This post originally appeared on my tinyletter, Where is my Mind?

I have always had trouble sleeping. Many of my strongest memories as a child are of me, lying in bed, in the dark, unable to sleep. I wasn’t allowed to get out of bed, or make noise, or anything, so I would just lie there, making up worlds in my head, fantasies and anxieties. I would often get up out of bed once everyone was asleep to make sure they were all still alive, that the house wasn’t about to burn down.

It continued into my teens even though I was swimming every morning at 5:30am and again for 2-3 hours every night. I would get home, exhausted from a full day of swimming and school and extra-curricular activities (I avoided being at my house at all costs, until I absolutely had to), and I would fall into bed, completely unable to sleep. And then the alarm would go off the next day, after I only caught a few hours, and I would begin again. On weekends, I would sleep until noon on Sundays (the only day I didn’t have practice), and I would be called lazy by my step-father and mother.

In college, I really leaned into not sleeping. I wrote a bit about it for HuffPo, years ago. But I couldn’t sleep. I would play Solitaire on my computer, making a deal with myself that I would go to sleep as soon as I won. I was famous for writing what I called the 24hr essay: I would start at around 1pm the day before it was due, when I finally woke up, and then write all day and into the late night, early hours of the morning, turning in a final paper just in time for the 1pm class start. My friends always asked me how I did it. The truth I buried in the HuffPo piece, the truth I didn’t understand, was that my mind was in fact always racing. When I was lying in bed at night, unable to sleep, I was writing the essay, over and over, in my head. When it finally came time to write it, the paper itself was done; it just needed to get out on paper.

Grad school was perfect for this kind of routine. The one course that I did teach was at noon, and all of the classes I was taking were in the afternoons. I could stay up until all hours reading and writing and thinking, so I did. My students were regularly amazing that I would answer their emails at 1am when they sent them; we kept the same hours. I would do my best writing at night, in the quiet, in the relative dark. Not that I couldn’t write during the day (and I did when I had to) but I preferred, my brain preferred the night.

My mind has always raced, has always drifted, has always had a multiplicity of voices, directions, tangents. The anxiety was always there, too, but it wasn’t until I was a parent that the anxiety couple with my inability to sleep and a newborn did me in. How did I mange to not-sleep, take care of my newborn daughter, revise my dissertation, apply for 187 academic tenure-track jobs, and teach a full course load? I have no ideal; I did it all and I did it well enough. But I was falling apart; I was finally diagnosed with PPD after a year.

I was obsessed with “teaching” my daughter good sleep habits, especially as it became clear that she suffered from some of the same sleep issues I did, even as a small child. She had a lot of trouble calming down, was always ALWAYS alert and curious and wanting attention, wanting stimulation. At once point, we set up The Many Adventures of Winnie-The-Pooh on one of the laptops, put it on in her room in the dark, and closed the door. She would drift off to sleep to the soothing sounds of Pooh and Pigglet and the other creatures in Hundred Acre Wood. I would then sit on the couch sobbing because I was such a terrible parent and I was about to scar my daughter for life, as I had been scarred, with poor sleep habits.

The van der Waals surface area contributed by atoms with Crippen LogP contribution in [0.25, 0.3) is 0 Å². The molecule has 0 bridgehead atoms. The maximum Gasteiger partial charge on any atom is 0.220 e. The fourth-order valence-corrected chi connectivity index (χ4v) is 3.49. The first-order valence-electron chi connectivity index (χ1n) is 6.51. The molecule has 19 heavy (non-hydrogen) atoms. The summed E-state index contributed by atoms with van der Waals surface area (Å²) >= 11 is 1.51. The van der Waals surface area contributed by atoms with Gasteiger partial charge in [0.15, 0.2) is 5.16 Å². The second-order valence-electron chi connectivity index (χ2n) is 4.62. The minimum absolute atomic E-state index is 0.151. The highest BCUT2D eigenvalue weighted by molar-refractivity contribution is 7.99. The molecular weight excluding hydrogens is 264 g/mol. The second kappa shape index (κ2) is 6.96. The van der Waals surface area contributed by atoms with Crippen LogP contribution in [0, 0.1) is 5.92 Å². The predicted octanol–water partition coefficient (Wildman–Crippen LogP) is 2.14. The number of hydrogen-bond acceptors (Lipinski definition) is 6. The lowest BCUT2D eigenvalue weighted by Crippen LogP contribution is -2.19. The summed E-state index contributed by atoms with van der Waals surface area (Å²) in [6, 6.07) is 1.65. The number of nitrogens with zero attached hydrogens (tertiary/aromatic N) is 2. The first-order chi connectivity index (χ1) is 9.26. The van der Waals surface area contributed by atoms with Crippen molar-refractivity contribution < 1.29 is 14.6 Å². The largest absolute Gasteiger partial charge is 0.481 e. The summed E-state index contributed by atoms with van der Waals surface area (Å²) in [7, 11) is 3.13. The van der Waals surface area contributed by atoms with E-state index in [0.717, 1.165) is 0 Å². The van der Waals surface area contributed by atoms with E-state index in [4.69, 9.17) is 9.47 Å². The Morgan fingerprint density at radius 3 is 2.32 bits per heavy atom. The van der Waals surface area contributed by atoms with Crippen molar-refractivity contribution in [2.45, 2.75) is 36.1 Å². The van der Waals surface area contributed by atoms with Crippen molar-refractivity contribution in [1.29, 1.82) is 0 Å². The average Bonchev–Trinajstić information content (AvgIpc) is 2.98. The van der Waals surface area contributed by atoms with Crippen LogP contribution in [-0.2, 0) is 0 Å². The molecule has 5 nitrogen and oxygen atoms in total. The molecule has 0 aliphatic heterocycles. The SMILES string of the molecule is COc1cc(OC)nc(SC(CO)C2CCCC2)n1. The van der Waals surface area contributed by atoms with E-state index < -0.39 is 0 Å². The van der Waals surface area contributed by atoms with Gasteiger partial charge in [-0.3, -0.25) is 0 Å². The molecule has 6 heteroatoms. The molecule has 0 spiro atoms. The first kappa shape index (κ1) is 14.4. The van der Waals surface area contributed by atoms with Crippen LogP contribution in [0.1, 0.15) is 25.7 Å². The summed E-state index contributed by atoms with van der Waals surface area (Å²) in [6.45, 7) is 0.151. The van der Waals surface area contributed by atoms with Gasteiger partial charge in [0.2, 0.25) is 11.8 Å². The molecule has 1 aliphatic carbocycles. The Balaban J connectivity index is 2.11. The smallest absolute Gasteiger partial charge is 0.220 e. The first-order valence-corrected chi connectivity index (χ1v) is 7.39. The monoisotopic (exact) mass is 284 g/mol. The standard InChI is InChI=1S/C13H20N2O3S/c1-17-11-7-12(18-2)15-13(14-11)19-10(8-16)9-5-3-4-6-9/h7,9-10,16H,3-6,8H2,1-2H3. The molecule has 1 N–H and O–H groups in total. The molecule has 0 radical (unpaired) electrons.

And don’t even ask me about my son and sleeping.

I now know that this all stems from my ADHD. It doesn’t help me sleep, however, with the medication wearing off by the end of the day, by design. I’ll admit to self-medicating with alcohol in order to help me sleep. I don’t know how else to do it. Sleeping pills don’t have the desired effect on me; like many people with ADHD, medications have different and unintended interactions. It’s the same reasons stimulants calm me down. Or at least something like that.

Last night I woke up at 2am and couldn’t fall back asleep. I tried all the tricks I use with my kids: breath in-for-three-out-for-three, come back to your breath, sink deeper into the bed, breath out all the thoughts on each exhale. None of it worked, and I was lying in bed, despairing (as I have so many times before) that I’ve forgotten how to sleep. But I was able to quickly and efficiently wave that particular worry away. And really, there weren’t any worries or anxieties at all keeping me awake. I was excitement, ideas about the books I am writing and the books I am reading to help me write the books. Inconvenient, for sure, but familiar and regular and in some ways exciting. My brain, properly medicated, might not be any better at sleeping, but it is better at not being anxious and depressed.

I don’t have the luxury that I did when I was in university; I can’t just get up and write until 4am and my brain and body so exhausted that I just collapse into sleep. I have kids, a job, the routine that comes from being a grown-up, and a body that isn’t as young as it used to be, able to survive and thrive on only a handful of hours sleep. But I’m looking at the bright side of this recent bought of insomnia as an indication that I am on the right path for myself, for my work and my writing. My brain hasn’t been this excited since grad school. It thinks we’re back there again.

I just have to figure out how to get the sleep I need to do the writing I want.

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